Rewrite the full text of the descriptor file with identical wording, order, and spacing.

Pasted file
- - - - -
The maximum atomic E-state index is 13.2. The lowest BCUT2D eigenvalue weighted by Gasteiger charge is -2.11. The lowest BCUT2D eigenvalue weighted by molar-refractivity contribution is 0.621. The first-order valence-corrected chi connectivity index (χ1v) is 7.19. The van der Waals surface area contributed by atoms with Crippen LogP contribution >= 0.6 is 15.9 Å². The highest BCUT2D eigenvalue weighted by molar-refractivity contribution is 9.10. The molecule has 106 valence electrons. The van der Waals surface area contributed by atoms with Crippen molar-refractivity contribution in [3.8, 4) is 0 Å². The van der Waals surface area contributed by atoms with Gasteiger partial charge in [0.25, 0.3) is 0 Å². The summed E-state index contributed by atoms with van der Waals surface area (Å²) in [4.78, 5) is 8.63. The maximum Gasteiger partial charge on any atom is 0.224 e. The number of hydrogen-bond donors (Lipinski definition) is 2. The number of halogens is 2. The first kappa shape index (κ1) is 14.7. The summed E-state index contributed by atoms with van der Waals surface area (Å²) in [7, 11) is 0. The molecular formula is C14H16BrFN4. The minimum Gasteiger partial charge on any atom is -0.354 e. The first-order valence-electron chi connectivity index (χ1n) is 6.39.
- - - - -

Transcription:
The maximum atomic E-state index is 13.2. The lowest BCUT2D eigenvalue weighted by Gasteiger charge is -2.11. The lowest BCUT2D eigenvalue weighted by molar-refractivity contribution is 0.621. The first-order valence-corrected chi connectivity index (χ1v) is 7.19. The van der Waals surface area contributed by atoms with Crippen LogP contribution >= 0.6 is 15.9 Å². The highest BCUT2D eigenvalue weighted by molar-refractivity contribution is 9.10. The molecule has 106 valence electrons. The van der Waals surface area contributed by atoms with Crippen molar-refractivity contribution in [3.8, 4) is 0 Å². The van der Waals surface area contributed by atoms with Gasteiger partial charge in [0.25, 0.3) is 0 Å². The summed E-state index contributed by atoms with van der Waals surface area (Å²) in [4.78, 5) is 8.63. The maximum Gasteiger partial charge on any atom is 0.224 e. The number of hydrogen-bond donors (Lipinski definition) is 2. The number of halogens is 2. The first kappa shape index (κ1) is 14.7. The summed E-state index contributed by atoms with van der Waals surface area (Å²) in [7, 11) is 0. The molecular formula is C14H16BrFN4. The minimum Gasteiger partial charge on any atom is -0.354 e. The first-order valence-electron chi connectivity index (χ1n) is 6.39.